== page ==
You don't usually need possessives adjectives with body parts, but rather the definite article, however I do feel like a reflexive pronoun should be used with levanta....
You would get some odd looks from natives if you were to make this phrase possessive. It would sound as though you were distinguishing between their hand and somebody else's hand, which there is no need to do so you say the hand.
Don't you mean "native speakers?" "Natives" as a noun refers to location of origin (London natives), or is an antiquated means of referring to people perceived to be less civilized.
I don't believe that answers the question. The question was why does it have to be the imperative "wash your hand," rather than the informative "he/she washes their hand."
No one has yet addressed why this could not be translated "he raises his hand" or "she raises her hand" or "he is raising his hand." I am not aware of anything that makes this definitely imperative. Of course, I am just a learner.
I'm a bit confused. Why is the 3rd person singular being used in this case when it's from one person to another? Sholudn't it be in the 2nd person? Is it because it's an order?
And why isn't it "tu mano" or "su mano"? And can't this sentence also mean "Lift the hand" in the context of something like a fake hand being on the table in a shop?
On the "la" vs. "tu" mano: My Spanish teacher said that English speakers take too much possession of items. For example, "Necesito practicar el espanol" vs. "I need to practice my Spanish." No reason to say "mi" espanol... it is not a possession. Same with body parts. "mi" mano vs. "la" mano.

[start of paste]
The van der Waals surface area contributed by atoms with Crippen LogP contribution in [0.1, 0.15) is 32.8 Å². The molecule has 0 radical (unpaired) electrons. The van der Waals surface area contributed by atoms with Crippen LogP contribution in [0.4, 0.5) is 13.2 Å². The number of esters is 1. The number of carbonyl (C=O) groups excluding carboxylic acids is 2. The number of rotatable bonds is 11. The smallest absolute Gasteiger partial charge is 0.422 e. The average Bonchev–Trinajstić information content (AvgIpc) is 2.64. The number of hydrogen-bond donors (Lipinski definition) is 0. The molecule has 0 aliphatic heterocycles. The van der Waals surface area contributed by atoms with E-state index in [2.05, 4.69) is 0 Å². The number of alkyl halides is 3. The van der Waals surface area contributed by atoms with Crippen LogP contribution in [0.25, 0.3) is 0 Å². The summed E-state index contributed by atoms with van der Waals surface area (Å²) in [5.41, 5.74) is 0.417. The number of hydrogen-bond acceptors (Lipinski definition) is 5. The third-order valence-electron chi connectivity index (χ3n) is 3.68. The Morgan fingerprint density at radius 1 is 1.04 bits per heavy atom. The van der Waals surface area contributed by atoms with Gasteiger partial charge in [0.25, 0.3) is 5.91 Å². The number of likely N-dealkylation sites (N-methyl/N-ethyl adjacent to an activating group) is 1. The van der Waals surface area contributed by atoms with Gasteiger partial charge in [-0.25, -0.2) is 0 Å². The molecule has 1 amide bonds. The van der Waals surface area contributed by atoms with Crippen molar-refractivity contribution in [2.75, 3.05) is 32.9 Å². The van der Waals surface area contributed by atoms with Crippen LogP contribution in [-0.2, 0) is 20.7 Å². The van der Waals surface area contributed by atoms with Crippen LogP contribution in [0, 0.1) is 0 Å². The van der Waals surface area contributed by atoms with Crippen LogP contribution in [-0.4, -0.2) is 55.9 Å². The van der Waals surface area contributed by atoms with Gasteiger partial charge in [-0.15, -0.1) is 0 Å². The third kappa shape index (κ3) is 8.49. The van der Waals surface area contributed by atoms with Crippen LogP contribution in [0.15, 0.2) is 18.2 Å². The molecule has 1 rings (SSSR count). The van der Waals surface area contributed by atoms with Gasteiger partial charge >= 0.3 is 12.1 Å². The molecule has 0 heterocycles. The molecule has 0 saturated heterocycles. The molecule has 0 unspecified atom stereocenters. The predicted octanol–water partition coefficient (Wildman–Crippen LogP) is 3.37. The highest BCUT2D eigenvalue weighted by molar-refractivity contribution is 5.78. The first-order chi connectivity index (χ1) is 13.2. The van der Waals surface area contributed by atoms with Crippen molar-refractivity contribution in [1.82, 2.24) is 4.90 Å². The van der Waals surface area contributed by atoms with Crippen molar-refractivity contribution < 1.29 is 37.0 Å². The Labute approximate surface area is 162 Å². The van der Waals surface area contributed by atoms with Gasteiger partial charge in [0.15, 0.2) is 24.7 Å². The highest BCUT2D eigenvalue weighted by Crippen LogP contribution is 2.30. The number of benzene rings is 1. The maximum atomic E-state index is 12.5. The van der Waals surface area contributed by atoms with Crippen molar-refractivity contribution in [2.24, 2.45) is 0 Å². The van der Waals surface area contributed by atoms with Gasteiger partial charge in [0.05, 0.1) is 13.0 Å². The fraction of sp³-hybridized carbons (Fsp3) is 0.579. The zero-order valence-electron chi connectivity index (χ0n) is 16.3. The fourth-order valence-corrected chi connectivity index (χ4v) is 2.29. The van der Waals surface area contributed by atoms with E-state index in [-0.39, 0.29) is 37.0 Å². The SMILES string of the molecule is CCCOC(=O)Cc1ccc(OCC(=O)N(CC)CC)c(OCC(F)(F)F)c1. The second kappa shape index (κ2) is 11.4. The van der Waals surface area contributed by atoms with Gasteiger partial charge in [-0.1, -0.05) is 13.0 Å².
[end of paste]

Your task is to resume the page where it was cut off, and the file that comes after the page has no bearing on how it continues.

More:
(I could be wrong, but that's how I understood it. Perhaps a native Spanish speaker could clarify.)
Yeah "levanta" is the right verb conjugation for the imperative/command for "tú"/"you"(informal). So it might could be written, "Tú levanta la mano"= "You raise your hand" or even "levanta la mano" maybe could be translated to "You raise your hand". The second part I have noticed at least one other time on duolingo some fingers magically sitting on a table were assigned to belong to a specific person with no indication of any words to suggest possession. In this case we can assume a person raises their own hand.
"You raise your hand" would be , "levantas la mano". If you want the article in the command phrase, "raise your hand", you would say, "Levantate la mano", with a tilde over the first a, of course.
- your first phrase is a correct statement. The Duolingo phrase "levanta la mano" is the command: "raise your hand" to a tú OR one of the statements of the fact that "he raises his hand", "she raises her hand", or "you raise your hand", where you is the formal usted.
- the reflexive levantarse is get up, arise. The command: "levántate temprano" to a tú, means "get up early". In English you can think that the Spanish levantarse is to get oneself up or to arise oneself to get it correct and then leave the clumsy oneself out from the English translation. What I can see your " levántate la mano" is nonsense, levántate/ get yourself up is not connected with la mano
Body parts do not use possessive articles, "levanto la cabeza" could mean "I lift the head" or "I lift my head", they're equivalent sentences in Spanish.
Take a look at this link: http://www.spanishdict.com/conjugate/levantarse.
As rocko says below "levanta" is the correct conjugation because, coincidentally the 2nd person singular IMPERATIVE is the same as the 3rd person singular PRESENT with the removal of the reflexive pronoun.
one I just had before this docked me a heart for just saying "lift" instead of "lift up" for levanta. Now here I put "lift up the hand," and It says incorrect, it's "lift the hand." I mean, seriously, what the heck!!
When speaking of body parts (and specific items of clothing, abrigo, camisa, etc.) , use the definite article, "la, el," etc. However, translate it as "your, my, her,", etc.